Some DCC systems allow you to set the maximum output voltage while some may not. Digitrax has a three position toggle on their boosters that controls output voltage, using the setting marked N scale results in the lower output voltage, which should also be good for TT. Lowering the input voltage may not affect the total output voltage, but excess input voltage creates more heat as the system tries to keep things at the desired operating voltage.

Alex, were your units with burned out motors running with DCC decoders installed, or were you using the zero-stretching feature that some systems offer (though not MRC or NCE) that allows the system to control one non-decoder DC loco (mostly for testing)? Zero stretching is known to be hard on DC locos, especially if they are standing idle on active rails. I'm not sure about the SPROG, is yours a 2 or a 3? I have a SPROG 2, but I only use it for programming and testing decoder-equipped locos, so they usually don't stay on the track long enough to even get warm.

Bill in FtL
railtwister
 
Posts: 699
Images: 4
Joined: Sun Oct 04, 2009 8:39 am
Location: Oakland Park (Ft. Lauderdale), FL, USA

Re: What voltage do you use?

Postby ConducTTor » Sat Jul 11, 2015 10:34 pm

2 separate instances. One was 16v DC (no decoders), the other a Lenz DCC controller running off a 16v power supply. I don't know what 0 stretching is....My SPROG is a 2.
What people think: "liberals/conservatives are ruining my country"
What the powerful know: divide and conquer
User avatar
ConducTTor
Site Admin
 
Posts: 8346
Images: 13
Joined: Sat May 23, 2009 4:52 pm
Location: Atlanta GA USA

Re: What voltage do you use?

Postby krokodil » Sun Jul 12, 2015 2:22 am

16V DC is but too high. :angel:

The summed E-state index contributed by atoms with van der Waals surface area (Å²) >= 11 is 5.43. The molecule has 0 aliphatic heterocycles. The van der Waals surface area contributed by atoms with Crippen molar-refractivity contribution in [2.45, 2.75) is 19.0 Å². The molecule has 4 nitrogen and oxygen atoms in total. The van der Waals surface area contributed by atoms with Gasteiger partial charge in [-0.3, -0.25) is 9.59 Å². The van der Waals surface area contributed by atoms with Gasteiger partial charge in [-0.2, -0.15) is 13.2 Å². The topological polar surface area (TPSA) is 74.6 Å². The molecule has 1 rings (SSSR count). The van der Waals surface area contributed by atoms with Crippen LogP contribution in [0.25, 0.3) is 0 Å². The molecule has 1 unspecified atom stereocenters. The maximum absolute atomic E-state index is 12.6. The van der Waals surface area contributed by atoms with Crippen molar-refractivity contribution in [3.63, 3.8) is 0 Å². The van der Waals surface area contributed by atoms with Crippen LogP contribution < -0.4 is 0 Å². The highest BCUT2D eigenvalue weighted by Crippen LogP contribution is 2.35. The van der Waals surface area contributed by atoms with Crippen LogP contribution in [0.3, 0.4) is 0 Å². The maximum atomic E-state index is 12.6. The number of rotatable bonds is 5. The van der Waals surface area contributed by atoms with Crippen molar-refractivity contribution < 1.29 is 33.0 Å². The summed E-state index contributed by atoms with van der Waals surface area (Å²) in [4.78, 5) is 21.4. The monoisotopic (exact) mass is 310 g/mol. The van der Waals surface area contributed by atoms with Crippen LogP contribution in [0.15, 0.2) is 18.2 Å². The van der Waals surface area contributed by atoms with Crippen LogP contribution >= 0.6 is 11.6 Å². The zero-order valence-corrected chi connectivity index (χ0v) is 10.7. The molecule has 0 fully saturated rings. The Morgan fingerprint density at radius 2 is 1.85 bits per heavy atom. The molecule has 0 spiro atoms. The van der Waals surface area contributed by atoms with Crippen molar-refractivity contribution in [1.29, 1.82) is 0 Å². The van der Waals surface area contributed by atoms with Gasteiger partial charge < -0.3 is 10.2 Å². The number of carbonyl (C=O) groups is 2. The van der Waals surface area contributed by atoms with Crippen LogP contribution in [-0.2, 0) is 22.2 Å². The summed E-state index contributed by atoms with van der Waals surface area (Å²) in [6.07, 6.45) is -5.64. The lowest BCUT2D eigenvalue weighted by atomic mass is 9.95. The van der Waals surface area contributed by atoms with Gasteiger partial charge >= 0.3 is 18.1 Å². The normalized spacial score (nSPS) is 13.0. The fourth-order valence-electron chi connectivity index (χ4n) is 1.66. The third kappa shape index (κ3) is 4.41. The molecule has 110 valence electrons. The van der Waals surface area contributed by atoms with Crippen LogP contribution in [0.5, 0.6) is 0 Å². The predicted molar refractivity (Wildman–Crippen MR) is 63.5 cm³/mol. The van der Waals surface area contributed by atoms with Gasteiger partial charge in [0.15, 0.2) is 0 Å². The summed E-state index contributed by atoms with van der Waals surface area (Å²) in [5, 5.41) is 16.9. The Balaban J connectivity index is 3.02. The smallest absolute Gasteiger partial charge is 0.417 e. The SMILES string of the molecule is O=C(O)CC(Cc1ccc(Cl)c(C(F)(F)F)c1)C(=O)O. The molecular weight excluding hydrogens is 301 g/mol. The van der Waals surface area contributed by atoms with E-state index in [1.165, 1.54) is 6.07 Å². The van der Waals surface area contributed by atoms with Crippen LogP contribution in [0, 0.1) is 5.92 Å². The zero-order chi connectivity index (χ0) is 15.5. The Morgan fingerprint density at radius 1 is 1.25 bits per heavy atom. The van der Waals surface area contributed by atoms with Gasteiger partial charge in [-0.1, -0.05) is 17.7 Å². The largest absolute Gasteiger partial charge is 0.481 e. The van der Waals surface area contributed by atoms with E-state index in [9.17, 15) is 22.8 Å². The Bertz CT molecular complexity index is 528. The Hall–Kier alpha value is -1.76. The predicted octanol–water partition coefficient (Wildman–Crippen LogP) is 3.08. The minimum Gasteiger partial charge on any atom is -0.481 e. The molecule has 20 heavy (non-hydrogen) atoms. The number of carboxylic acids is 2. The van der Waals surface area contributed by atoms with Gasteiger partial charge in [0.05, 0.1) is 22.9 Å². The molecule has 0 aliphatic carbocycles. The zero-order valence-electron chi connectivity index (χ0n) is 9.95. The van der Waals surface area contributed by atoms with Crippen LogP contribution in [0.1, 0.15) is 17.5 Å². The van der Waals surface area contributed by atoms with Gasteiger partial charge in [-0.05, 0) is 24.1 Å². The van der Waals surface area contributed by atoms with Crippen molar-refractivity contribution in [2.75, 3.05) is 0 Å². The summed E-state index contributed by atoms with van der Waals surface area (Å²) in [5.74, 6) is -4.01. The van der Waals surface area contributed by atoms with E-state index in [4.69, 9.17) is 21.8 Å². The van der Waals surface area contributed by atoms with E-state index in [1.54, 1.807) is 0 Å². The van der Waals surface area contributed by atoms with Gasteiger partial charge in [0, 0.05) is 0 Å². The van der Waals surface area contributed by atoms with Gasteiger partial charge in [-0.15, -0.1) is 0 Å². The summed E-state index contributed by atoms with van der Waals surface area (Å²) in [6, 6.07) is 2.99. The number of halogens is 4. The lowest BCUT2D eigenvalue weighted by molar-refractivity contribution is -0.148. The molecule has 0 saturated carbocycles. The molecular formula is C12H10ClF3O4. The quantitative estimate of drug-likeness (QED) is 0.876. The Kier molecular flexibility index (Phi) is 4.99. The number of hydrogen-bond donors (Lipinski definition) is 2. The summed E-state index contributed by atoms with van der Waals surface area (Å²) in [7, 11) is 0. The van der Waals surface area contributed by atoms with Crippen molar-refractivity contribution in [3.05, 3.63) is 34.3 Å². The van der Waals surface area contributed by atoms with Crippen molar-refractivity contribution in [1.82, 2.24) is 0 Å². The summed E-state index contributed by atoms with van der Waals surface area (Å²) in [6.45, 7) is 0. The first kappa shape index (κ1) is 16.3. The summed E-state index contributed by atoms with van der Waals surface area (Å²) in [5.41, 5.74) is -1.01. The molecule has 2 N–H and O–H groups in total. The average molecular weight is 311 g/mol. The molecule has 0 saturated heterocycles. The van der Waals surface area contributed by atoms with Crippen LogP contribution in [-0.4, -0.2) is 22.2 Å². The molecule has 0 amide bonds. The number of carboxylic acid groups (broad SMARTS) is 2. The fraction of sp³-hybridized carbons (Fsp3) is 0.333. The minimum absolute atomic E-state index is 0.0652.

Greetings from Austria
E.T.
User avatar
krokodil
 
Posts: 495
Joined: Tue Jan 29, 2013 6:46 pm

Re: What voltage do you use?

Postby railtwister » Sun Jul 12, 2015 9:41 am

ConducTTor wrote:2 separate instances. One was 16v DC (no decoders), the other a Lenz DCC controller running off a 16v power supply. I don't know what 0 stretching is....My SPROG is a 2.


Alex,

If the 16 volts is the output to the rails, that is a bit high for TT or N, but not drastically so for HO & larger. Zero stretching is the method used by Lenz and Digitrax to allow the operation of one non-decoder equipped loco on an otherwise DCC layout. It uses the address "00" for the DC loco, to which it sends balanced pulses of rapidly switching power to that address (almost like AC). By changing the balance of those pulses, the DC loco can be run at varying speeds in either direction. It works, and causes most motors to "buzz" or rattle, but will also cause overheating, especially in the idle position. For this reason it should only be used for testing a DC loco to make sure it runs before you install a decoder, or, at most, for short term running, no longer than a few minutes at a time. You should never allow the DC loco to sit stopped (as on a passing siding or at a station) for more than a few seconds, because that is when the worst overheating occurs. Some motors (usually the more expensive ones) are more sensitive to this problem than others. Neither NCE nor MRC offer the Zero Stretching feature in their DCC systems, nor does the SPROG as far as I know, although I've never looked into it to be sure.

Tony's Trains sells a digital meter that connects between the DCC output and the rails, because a regular meter can't get accurate readings due to the DCC signal. I'm not sure if this meter can be configured to read voltage, or just amperage. I don't know if the SPROG has it's own output voltage regulation, or if it is strictly dependent on input voltage.

I think for N and TT, a lower voltage closer to 12 volts would be better than 16 volts, since the motors used in TT seem closer to those used in N scale, rather than HO.

Bill in FtL
railtwister
 
Posts: 699
Images: 4
Joined: Sun Oct 04, 2009 8:39 am
Location: Oakland Park (Ft. Lauderdale), FL, USA

Re: What voltage do you use?

Postby ConducTTor » Sun Jul 12, 2015 10:50 am

Thanks guys. I bought 14v power supplies. With some loss between rails and wheels and decoder it should drop to around 12.5 at the motor.
What people think: "liberals/conservatives are ruining my country"
What the powerful know: divide and conquer
User avatar
ConducTTor
Site Admin
 
Posts: 8346
Images: 13
Joined: Sat May 23, 2009 4:52 pm
Location: Atlanta GA USA

PreviousNext

Return to Electric / DCC

Who is online

Users browsing this forum: No registered users and 0 guests